Trading with Candle Charts (Part 2)

07/27/2011 7:00 am EST

Focus: FOREX

Part 2 of this multi-part series covers the application of Fibonacci analysis on candle charts, which when done effectively, can identify important levels like support and resistance, entry points, and stop levels.

Read Part 1 here

Another way to identify more significant levels of support and resistance in terms of trend reversals is based off previously established significant highs (peaks) and lows (valleys). These peaks and valleys help a trader identify the beginning and ending points of price swings, or trends.

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Based off these significant highs and lows, a widely recognized form of technical analysis referred to as Fibonacci retracements may be used to identify support or resistance. These Fibonacci retracement levels represent percentage corrections of previously established price swings, or trends. The most common Fibonacci retracement levels are 38.2%, 50%, 61.8%, and 78.6% of the previous swing, or trend.

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In the above example, we see the completed doji (point C) has also occurred at the 78.6% Fibonacci retracement level of resistance based on the previous downtrend. In other words, the swing from the low up to the completed doji (B-to-C) is approximately 78.6% of the previous downtrend (A-to-B). 

In this case, a trader may interpret this doji as confirmation of the Fibonacci resistance and in turn anticipate a forthcoming reversal, or downswing. If the doji fails (a new high is made above the high of the doji), then this would negate the reversal and suggest a potential continuation.

Article Continues on Page 2


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Based on this basic idea, a trader may then decide to enter the market short (place a sell order) with a stop (or sometimes referred to as a stop-loss) placed above the high of the doji and the Fibonacci level of resistance. Since this stop-loss order is meant to close-out a sell entry order, and then a stop buy order must be placed.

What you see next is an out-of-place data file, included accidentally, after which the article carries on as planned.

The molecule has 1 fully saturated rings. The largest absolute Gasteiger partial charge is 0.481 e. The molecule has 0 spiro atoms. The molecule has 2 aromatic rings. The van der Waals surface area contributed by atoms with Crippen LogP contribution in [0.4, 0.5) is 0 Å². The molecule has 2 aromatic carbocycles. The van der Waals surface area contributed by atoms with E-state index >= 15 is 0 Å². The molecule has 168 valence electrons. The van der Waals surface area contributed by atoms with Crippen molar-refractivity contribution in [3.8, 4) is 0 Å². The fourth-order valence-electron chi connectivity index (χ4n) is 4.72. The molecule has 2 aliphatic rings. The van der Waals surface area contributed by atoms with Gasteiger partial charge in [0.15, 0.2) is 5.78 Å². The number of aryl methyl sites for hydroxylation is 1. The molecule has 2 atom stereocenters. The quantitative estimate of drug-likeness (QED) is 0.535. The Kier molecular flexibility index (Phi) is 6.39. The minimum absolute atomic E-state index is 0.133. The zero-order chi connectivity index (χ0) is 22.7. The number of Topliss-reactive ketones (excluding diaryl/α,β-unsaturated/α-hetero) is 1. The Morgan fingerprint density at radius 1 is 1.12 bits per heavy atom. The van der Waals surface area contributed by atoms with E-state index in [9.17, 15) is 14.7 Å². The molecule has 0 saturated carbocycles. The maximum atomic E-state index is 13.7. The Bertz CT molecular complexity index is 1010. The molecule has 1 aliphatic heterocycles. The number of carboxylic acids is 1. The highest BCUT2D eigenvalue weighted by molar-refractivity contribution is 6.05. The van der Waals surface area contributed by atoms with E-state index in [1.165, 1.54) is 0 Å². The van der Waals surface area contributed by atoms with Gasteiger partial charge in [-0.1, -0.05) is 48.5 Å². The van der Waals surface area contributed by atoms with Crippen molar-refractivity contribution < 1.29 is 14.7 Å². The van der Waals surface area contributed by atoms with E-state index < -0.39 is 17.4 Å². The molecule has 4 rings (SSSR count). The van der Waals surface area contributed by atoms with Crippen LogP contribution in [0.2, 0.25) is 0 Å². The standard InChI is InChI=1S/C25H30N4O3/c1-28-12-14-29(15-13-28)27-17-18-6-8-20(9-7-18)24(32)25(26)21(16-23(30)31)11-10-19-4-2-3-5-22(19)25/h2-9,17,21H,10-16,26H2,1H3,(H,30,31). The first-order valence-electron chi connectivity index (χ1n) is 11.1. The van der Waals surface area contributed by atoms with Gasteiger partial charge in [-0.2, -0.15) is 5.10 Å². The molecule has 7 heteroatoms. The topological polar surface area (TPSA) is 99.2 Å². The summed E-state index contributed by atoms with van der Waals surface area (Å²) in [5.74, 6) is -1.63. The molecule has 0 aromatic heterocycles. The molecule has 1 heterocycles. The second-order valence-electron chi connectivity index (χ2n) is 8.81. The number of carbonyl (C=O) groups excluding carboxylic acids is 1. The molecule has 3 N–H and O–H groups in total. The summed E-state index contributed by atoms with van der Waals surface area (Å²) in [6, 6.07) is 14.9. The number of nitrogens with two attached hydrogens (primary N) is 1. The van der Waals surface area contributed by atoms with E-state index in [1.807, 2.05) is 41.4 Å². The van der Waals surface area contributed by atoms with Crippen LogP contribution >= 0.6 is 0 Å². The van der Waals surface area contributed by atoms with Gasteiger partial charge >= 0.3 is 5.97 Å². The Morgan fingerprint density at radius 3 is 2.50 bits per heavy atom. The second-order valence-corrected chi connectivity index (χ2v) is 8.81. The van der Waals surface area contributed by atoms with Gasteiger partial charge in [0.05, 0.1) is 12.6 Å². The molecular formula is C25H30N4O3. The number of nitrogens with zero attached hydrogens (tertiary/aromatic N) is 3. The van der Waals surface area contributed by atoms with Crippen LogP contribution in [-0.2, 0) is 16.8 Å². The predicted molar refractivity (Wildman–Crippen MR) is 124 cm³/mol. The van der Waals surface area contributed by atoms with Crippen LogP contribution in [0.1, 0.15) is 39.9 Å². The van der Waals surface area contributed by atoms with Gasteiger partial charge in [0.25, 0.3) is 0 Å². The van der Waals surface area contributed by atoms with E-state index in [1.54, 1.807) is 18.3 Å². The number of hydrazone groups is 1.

See related: 4 Common, Costly Fibonacci Mistakes

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What is very important to remember is that the highs, lows, opens, and closes seen on a price chart reflect the bid prices of that particular market—or in other words, the price at which a trader may sell.

When placing a buy order, it is extremely important to account for the spread in that particular market because the buy (ask) price is always slightly higher than the sell (bid) price. In this example, let’s assume the spread on the USD/CHF at the time of this trade is four pips.

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In order to close the short/sell entry order, the trader must place a buy order to either control the amount they are willing to lose with a stop-loss or take profit with a limit order (or multiple limit orders if multiple profits targets are established).

The size of each stop or limit order is based on the size of the entry order, or what is referred to as the trader’s open position. Although it is not uncommon for traders to have multiple profit targets, it is generally good practice to have one stop order that matches the size of the total open position, thus taking the trader completely out of that position.

More tomorrow in Part 3.

By Roger A. Stojsic of

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